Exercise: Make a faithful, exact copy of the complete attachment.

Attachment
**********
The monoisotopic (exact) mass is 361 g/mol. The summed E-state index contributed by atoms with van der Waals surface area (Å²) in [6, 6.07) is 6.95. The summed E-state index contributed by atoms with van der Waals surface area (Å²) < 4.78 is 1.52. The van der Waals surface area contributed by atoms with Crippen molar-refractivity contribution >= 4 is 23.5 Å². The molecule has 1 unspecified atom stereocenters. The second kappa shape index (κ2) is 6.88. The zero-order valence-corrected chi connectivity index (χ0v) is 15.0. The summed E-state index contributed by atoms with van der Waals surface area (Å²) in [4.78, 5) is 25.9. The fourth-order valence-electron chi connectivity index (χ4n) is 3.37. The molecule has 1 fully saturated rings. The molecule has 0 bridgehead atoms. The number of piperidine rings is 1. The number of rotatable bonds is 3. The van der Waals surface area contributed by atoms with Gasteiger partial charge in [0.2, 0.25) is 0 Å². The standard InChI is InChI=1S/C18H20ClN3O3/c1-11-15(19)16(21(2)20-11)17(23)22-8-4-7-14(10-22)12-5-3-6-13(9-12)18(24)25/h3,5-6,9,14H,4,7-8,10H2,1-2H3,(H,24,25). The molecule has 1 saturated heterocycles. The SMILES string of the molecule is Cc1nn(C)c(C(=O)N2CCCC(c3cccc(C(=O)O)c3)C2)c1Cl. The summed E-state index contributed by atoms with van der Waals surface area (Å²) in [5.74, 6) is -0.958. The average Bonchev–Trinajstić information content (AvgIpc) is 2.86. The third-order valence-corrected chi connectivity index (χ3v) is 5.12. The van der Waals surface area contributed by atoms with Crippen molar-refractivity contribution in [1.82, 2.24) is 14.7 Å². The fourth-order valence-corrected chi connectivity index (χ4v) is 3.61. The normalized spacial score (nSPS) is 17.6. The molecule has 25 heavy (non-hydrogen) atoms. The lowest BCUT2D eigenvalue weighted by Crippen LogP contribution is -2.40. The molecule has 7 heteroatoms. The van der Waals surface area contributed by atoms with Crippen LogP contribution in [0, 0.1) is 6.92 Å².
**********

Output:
The monoisotopic (exact) mass is 361 g/mol. The summed E-state index contributed by atoms with van der Waals surface area (Å²) in [6, 6.07) is 6.95. The summed E-state index contributed by atoms with van der Waals surface area (Å²) < 4.78 is 1.52. The van der Waals surface area contributed by atoms with Crippen molar-refractivity contribution >= 4 is 23.5 Å². The molecule has 1 unspecified atom stereocenters. The second kappa shape index (κ2) is 6.88. The zero-order valence-corrected chi connectivity index (χ0v) is 15.0. The summed E-state index contributed by atoms with van der Waals surface area (Å²) in [4.78, 5) is 25.9. The fourth-order valence-electron chi connectivity index (χ4n) is 3.37. The molecule has 1 fully saturated rings. The molecule has 0 bridgehead atoms. The number of piperidine rings is 1. The number of rotatable bonds is 3. The van der Waals surface area contributed by atoms with Gasteiger partial charge in [0.2, 0.25) is 0 Å². The standard InChI is InChI=1S/C18H20ClN3O3/c1-11-15(19)16(21(2)20-11)17(23)22-8-4-7-14(10-22)12-5-3-6-13(9-12)18(24)25/h3,5-6,9,14H,4,7-8,10H2,1-2H3,(H,24,25). The molecule has 1 saturated heterocycles. The SMILES string of the molecule is Cc1nn(C)c(C(=O)N2CCCC(c3cccc(C(=O)O)c3)C2)c1Cl. The summed E-state index contributed by atoms with van der Waals surface area (Å²) in [5.74, 6) is -0.958. The average Bonchev–Trinajstić information content (AvgIpc) is 2.86. The third-order valence-corrected chi connectivity index (χ3v) is 5.12. The van der Waals surface area contributed by atoms with Crippen molar-refractivity contribution in [1.82, 2.24) is 14.7 Å². The fourth-order valence-corrected chi connectivity index (χ4v) is 3.61. The normalized spacial score (nSPS) is 17.6. The molecule has 25 heavy (non-hydrogen) atoms. The lowest BCUT2D eigenvalue weighted by Crippen LogP contribution is -2.40. The molecule has 7 heteroatoms. The van der Waals surface area contributed by atoms with Crippen LogP contribution in [0, 0.1) is 6.92 Å².